Podcast

Cyber Podcast: How Internet of Things (IoT) Relates to Cyber Exposures

By Alliant Specialty

Listen on SoundCloud

More episodes from Cyber Podcast

 

Intro (00:00):

Welcome to a special edition of Alliant Specialty Podcast, Cyber Awareness Month with Steve Shappell and David Finz.

 

Steve Shappell (00:11):

Hello, and welcome to an Alliant Specialty Cyber Awareness Month podcast. Today, I have on with me David Finz, who heads up our legal and claims cyber response. David, welcome. One of the things we want to talk about today, as part of this Cyber Awareness Month, is rather interesting, and I think misunderstood, or less understood, IoT, can you talk a little bit about what IoT is and how it relates to cyber exposures generally in the marketplace as we view them?

 

Davis Finz (00:47):

Sure. First of all, thanks for having me on Steve. The IoT or "internet of things" is a concept that broadly describes the proliferation of technology becoming embedded in other devices that we don't normally think of as part of a computer network, right? This could include smart appliances, medical diagnostic equipment, self-driving vehicles, and what the concern is, is that we are increasing the attack surface for threat actors to come in and wreak havoc with these devices, because as convenient as they are, as much as they improve our lives, there is the potential there for bodily injury and property damage as a result of a compromise to the security of the networks that this technology relies upon to operate.

 

Steve Shappell (01:37):

Great. Can you talk a little bit about this concept of contingent liability, contingent property and bodily injury liability, and where there's coverage and, more important for this discussion, where there are gaps in coverage for this contingent liability?

 

David Finz (01:53):

Sure. So, probably the best way to frame this discussion is to understand that a commercially available cyber insurance policy typically does not cover losses for bodily injury and property damage, those losses are excluded. Now, there are certain aspects of that where we're nibbling around the fringes right now, for example, computer hardware replacement costs, or what's commonly known as bricking. That's a form of property damage that the cyber insurance product has begun to cover. However, that's an exception to the rule. So, with the understanding that bodily injury and property damage are excluded under these policies, there is an enhancement available now from many markets that is known as coverage for contingent bodily injury and property damage, and that's just a fancy legal way of basically saying that the wrongful act, whether it's an attack or some negligence, needs to be one degree removed from the actual loss. The harm that was caused, it cannot be what lawyers call "a direct and proximate cause of the injury or the property damage".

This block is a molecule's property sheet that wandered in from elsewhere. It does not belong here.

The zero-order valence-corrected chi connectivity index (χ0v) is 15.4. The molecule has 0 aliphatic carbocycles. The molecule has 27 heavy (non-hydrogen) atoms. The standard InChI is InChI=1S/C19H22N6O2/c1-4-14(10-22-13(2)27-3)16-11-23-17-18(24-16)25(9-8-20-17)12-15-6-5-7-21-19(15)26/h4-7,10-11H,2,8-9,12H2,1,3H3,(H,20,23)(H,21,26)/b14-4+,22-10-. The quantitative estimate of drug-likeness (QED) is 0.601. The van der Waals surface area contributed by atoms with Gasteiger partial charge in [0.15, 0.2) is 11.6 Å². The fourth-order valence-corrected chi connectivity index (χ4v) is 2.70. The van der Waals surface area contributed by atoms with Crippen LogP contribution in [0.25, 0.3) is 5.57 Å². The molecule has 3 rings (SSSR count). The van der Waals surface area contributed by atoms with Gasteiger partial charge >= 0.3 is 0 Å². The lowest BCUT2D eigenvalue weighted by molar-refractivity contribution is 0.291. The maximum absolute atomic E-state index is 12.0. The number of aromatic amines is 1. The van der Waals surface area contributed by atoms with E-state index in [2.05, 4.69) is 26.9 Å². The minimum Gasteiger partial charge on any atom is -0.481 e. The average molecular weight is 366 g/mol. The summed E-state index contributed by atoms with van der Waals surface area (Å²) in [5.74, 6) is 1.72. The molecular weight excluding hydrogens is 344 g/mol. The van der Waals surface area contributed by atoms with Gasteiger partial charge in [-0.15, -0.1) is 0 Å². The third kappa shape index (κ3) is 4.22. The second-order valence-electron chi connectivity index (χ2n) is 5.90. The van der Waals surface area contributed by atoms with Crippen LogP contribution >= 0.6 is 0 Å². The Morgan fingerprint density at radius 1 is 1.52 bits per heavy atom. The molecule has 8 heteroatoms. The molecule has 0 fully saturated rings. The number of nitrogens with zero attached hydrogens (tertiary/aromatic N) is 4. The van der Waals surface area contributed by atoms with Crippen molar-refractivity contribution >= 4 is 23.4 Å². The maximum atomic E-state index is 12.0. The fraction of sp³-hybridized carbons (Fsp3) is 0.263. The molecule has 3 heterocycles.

So just to give an example, if I am running a commercial refrigeration unit and I am looking to make sure that my product is kept at a certain temperature so that it does not spoil, and I'm relying upon a programmable smart thermostat to do that, If a hacker were to come in on a long holiday weekend and tamper with that thermostat remotely, they just broke into the network, and they changed the temperature and they raised it to cause all of that product to spoil. Or, if I was running a data center, and all the servers got fried because the temperature was too high, well, that's direct property damage, so, I would not expect that loss to be covered by a typical cyber insurance policy. However, if instead of changing the temperature themselves, if the threat actor were to go in and mess with the algorithm, so that there was an inaccurate reading on the thermostat and I, as the owner, relied on that erroneous information to my detriment, and I, myself, raised the temperature, now the threat actor is not the direct cause of the property damage, I am. But I did it because of an indirect cause namely, that he messed with the algorithm. So, that is an example of a contingent loss that is subject to coverage now, under a commercial insurance policy, if you ask for it, this is an enhancement, it is not typically available in a base form, and that coverage needs to be negotiated by your broker. Frankly, not every market is prepared to offer it at this point, but a qualified insurance broker can help you navigate that, if that is, in fact, an exposure for your business.